Ida was born in Canton, Ohio, in 1847, the eldest daughter of a socially prominent and well-to-do family. James A. Saxton, a banker, was indulgent to his two daughters. He educated them well in local schools and a finishing school, and then sent them to Europe on the grand tour.
As a young woman, she worked in her father's bank. As a cashier she caught the attention of Maj. William McKinley, who had come to Canton in 1867 to establish a law practice, and they fell deeply in love. While he advanced in his profession, his young wife devoted her time to home and husband. A daughter, Katherine, was born on Christmas Day, 1871; a second daughter, Ida, was born in April 1873. Ida was seriously ill after the birth, and baby Ida died four months later. Katie succumbed to typhoid fever in August 1875, leaving the McKinleys childless. Phlebitis and epileptic seizures afflicted Mrs. McKinley throughout her adult life.
As congressman and then as governor of Ohio, William McKinley was never far from her side. He arranged their life to suit her convenience. She spent most of her waking hours in a small Victorian rocking chair that she had had since childhood; she sat doing fancy work and crocheting bedroom slippers while she waited for her husband, who indulged her every whim.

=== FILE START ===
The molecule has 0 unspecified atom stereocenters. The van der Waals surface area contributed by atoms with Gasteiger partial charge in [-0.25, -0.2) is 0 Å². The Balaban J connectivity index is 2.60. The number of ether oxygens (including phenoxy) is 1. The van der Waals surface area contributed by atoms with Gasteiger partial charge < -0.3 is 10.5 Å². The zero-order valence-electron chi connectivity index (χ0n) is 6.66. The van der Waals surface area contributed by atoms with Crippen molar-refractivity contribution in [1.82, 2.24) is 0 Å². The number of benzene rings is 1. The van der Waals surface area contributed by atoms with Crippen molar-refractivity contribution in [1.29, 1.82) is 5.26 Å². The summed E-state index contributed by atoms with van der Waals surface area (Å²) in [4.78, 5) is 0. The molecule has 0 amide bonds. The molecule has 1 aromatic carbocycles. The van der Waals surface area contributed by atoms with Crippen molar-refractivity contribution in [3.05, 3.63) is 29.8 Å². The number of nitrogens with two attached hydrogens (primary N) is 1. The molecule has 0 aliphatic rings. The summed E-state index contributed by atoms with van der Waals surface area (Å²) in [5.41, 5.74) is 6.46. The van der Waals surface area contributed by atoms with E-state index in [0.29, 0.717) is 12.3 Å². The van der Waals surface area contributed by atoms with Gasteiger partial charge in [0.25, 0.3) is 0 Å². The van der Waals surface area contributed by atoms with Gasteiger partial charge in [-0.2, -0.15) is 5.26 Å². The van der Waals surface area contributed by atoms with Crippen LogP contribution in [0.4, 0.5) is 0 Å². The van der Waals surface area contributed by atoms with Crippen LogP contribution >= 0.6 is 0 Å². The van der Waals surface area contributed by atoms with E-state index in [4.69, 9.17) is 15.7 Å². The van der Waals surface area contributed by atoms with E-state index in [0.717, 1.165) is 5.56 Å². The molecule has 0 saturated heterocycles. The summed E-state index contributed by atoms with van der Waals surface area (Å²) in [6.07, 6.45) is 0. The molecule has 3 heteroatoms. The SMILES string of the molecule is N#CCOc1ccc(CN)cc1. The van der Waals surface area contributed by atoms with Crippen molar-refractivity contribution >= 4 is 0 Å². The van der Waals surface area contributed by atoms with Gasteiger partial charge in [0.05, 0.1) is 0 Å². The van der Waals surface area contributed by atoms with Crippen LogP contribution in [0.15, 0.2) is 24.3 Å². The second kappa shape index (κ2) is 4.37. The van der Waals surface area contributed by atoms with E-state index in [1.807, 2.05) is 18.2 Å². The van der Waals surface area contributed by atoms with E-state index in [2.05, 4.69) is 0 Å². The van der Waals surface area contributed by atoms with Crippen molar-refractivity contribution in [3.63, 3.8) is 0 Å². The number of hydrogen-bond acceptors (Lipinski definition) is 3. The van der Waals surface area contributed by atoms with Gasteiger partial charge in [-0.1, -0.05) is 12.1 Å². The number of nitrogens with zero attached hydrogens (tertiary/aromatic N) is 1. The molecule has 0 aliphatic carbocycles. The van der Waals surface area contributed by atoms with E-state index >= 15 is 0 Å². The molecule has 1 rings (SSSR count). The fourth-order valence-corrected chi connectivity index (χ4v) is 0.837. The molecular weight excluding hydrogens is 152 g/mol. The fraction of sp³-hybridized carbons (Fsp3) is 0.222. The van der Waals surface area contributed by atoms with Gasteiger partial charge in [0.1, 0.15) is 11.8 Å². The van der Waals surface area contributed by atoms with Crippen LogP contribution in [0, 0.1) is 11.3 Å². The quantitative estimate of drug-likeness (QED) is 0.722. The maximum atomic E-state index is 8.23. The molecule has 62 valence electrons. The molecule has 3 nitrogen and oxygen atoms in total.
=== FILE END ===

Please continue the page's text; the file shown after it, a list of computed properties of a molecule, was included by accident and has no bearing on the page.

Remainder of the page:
At the White House, Mrs. McKinley did not allow her health to hinder her role as first lady. She received guests at formal receptions seated in a blue velvet chair. She held a fragrant bouquet to suggest that she would not shake hands. Contrary to protocol, she was seated beside the president at state dinners and he, as always, kept close watch for signs of an impending seizure. If necessary, he would cover her face with a large handkerchief for a moment. Guests were discreet and newspapers silent on the subject of her "fainting spells." Only in recent years have the facts of her health been revealed.
When the president was shot by an assassin in September 1901, after his second inauguration, he thought primarily of her. He murmured to his secretary: "My wife—be careful, Cortelyou, how you tell her—oh, be careful." After his death she lived in Canton, cared for by her younger sister, visiting her husband’s grave almost daily. She died in 1907, and lies entombed beside the president and near their two little daughters in Canton’s McKinley Memorial Mausoleum.
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